He then trapped Abdullah Shafique LBW on the very next delivery to take Afghanistan to a dream start. Pakistan kept on losing wickets at regular intervals but Imad Wasim’s 64 not out off 57 and Shadab’s 32 off 25 took them to a respectable total.
Chasing a target of 131 runs, Afghanistan were calm and focused throughout the second innings but needing 30 runs off the last three overs, and 22 from the last two overs.
However Najibullah Zadran and Mohammad Nabi hit a six each off pace bowler Naseem Shah in the penultimate over to reduce the target to five runs. Zadran then hit the winning boundary off Zaman Khan’s last over to chase down the 131-run target with one ball to spare.
This was Afghanistan’s first bilateral T20I series against any of the top six teams — India, England, Pakistan, South Africa, New Zealand and Australia.
They have previously won a T20I series each against the West Indies and Bangladesh and five in five against Zimbabwe.
Khalilzad slams ‘brutal’ but ‘failed’ regime in Iran
Former US special envoy for Afghanistan Zalmay Khalilzad on Sunday called the Iranian regime a “political and economic failure at home and a growing threat to the region and the world”.
In an interview with UK-based Iran International, Khalilzad said the Tehran regime has lost the support of the Iranian people.
Following up with a detailed tweet after the interview, the former envoy said the Iranian “regime rules through brutal suppression of those who back the Zan (women), Zendagi (life), and Azadi (freedom) movements.
Referring to the ongoing poisoning mystery, he said “many female students have been poisoned at school.”
He also lashed out and said: “Iran has become the capital of al-Qaeda, is determined to acquire nuclear weapons, and provides military support to Russia in its aggression in Ukraine.”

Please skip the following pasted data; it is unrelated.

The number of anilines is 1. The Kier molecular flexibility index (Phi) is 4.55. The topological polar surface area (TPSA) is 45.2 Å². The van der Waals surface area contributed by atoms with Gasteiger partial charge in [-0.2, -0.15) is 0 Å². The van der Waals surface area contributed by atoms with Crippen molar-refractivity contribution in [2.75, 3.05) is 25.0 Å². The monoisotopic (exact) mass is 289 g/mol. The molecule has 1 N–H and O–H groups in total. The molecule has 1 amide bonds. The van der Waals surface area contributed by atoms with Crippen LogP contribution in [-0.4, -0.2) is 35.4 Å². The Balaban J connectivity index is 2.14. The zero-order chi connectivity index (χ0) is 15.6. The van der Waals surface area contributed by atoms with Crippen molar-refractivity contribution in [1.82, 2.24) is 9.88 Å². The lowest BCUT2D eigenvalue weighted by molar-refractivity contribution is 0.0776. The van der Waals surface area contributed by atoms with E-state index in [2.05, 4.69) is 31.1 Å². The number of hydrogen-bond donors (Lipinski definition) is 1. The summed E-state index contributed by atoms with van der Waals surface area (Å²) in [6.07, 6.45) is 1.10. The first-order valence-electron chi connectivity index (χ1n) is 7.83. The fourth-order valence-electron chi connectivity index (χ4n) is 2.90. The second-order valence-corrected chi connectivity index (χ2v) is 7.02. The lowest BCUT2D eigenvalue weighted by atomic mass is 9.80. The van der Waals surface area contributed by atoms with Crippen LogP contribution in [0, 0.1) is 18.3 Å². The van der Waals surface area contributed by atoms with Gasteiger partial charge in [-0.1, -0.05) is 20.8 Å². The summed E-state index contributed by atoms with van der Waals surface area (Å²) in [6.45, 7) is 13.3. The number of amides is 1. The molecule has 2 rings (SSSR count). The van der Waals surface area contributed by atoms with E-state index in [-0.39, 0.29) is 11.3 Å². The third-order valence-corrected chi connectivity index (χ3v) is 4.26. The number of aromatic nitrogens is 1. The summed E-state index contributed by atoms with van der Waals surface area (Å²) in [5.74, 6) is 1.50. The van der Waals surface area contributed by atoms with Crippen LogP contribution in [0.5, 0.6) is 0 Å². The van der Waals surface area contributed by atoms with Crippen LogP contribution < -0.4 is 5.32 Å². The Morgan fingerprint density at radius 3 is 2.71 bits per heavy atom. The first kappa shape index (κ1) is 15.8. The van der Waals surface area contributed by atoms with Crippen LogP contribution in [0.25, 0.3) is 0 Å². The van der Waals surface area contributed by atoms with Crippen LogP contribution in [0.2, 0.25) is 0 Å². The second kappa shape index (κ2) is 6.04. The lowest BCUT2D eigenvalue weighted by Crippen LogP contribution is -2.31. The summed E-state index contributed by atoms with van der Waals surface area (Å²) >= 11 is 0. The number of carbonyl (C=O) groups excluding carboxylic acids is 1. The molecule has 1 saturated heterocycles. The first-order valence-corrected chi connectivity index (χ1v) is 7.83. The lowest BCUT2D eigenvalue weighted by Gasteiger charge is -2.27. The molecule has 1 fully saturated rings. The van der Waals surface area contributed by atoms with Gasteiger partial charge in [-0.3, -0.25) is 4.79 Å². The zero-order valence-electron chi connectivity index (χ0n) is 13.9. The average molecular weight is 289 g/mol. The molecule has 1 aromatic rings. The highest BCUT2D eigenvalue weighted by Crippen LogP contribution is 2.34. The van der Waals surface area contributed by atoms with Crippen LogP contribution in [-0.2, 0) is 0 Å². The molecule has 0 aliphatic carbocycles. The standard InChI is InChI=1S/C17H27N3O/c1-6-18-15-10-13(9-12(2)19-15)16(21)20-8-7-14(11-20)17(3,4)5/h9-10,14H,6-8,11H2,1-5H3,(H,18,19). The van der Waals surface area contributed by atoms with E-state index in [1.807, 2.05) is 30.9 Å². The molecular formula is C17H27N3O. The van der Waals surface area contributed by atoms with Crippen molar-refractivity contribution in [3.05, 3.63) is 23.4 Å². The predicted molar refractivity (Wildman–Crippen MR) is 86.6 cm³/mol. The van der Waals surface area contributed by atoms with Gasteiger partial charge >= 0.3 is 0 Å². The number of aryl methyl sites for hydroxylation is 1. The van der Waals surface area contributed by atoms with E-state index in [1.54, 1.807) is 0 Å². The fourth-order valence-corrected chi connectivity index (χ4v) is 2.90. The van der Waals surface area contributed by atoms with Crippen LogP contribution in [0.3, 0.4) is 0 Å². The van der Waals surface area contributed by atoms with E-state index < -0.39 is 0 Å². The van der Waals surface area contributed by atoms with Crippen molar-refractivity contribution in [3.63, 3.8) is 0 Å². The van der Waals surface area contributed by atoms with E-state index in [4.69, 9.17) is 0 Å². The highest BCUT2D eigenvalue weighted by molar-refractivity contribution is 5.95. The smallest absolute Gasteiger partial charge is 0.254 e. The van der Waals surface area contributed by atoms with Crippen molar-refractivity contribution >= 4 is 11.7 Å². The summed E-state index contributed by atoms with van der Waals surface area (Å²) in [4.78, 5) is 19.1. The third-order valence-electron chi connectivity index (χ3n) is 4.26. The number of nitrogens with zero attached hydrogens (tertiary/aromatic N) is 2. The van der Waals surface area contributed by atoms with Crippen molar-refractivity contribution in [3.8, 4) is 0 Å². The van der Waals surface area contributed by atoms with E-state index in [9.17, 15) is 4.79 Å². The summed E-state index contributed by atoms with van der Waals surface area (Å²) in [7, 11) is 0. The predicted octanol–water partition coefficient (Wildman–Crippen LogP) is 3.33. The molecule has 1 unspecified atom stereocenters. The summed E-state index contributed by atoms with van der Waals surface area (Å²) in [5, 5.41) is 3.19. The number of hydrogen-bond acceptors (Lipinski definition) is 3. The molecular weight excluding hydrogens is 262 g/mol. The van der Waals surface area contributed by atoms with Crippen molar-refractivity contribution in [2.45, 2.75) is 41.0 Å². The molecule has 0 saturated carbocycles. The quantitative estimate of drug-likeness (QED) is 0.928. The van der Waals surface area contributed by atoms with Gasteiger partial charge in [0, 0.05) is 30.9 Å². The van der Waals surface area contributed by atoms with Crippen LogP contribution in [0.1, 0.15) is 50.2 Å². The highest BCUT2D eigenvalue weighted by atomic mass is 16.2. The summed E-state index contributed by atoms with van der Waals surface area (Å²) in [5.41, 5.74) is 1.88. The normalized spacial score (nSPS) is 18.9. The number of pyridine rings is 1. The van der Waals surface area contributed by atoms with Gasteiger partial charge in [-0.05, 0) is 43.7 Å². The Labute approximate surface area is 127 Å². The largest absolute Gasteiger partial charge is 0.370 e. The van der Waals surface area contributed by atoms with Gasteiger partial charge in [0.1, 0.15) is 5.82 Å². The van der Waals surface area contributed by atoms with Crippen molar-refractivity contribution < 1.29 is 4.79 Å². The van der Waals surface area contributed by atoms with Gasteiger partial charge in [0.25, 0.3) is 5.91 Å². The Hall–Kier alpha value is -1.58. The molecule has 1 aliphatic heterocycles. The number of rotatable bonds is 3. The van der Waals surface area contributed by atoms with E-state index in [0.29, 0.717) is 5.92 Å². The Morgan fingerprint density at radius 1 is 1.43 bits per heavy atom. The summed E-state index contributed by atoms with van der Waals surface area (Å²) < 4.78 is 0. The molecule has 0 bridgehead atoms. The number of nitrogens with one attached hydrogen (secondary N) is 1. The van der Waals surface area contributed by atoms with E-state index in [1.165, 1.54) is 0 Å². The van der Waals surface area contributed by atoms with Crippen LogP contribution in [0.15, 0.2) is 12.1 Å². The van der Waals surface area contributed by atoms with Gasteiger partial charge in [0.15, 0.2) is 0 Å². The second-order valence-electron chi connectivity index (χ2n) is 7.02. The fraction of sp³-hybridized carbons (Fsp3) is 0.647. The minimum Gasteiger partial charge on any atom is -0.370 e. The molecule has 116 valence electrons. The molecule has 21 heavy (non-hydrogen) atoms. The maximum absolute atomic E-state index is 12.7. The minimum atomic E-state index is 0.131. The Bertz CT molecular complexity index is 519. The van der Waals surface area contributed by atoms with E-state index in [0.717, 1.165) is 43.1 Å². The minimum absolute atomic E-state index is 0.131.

Khalilzad also stated that the Iranian regime “might well use al-Qaeda to target regime opponents abroad and former US officials it has declared it wants to kill.”
He said the Biden administration and US Congress needs to increase support for Iran’s democratic opposition, isolate Iran internationally, press allies to declare Iran’s special military unit, the Islamic Revolutionary Guard Corps, as a terrorist organization, and downgrade relations with the regime by withdrawing their Ambassadors.
“We must increase sanctions, especially stopping the import of Iranian oil. We must also strengthen deterrence against potential Iranian aggression,” he said.
Mohammad Sadiq resigns as Pakistan’s special envoy to Afghanistan
Mohammad Sadiq, Pakistan’s special representative to Afghanistan, resigned from his post on Wednesday.
“After serving close to three years as Pakistan’s Special Representative for Afghanistan, I have requested the government that the time had come for me to move on and focus on my personal pursuits — family, books and agriculture/environment,” he said in a series of tweets.
Sadiq said that he was grateful to the prime minister and all the other stakeholders for their “wholehearted support” to him as the special envoy.
“I deeply appreciate the hard work of many of my colleagues who spent long hours to make the Pakistan-Afghanistan relationship work,” he added.
Sadiq was appointed to the Afghan position in June 2020 and had worked closely with other envoys during the peace talks process between the US and the Islamic Emirate of Afghanistan (IEA) in the lead up to the signing of the Doha Agreement on February 29, 2020.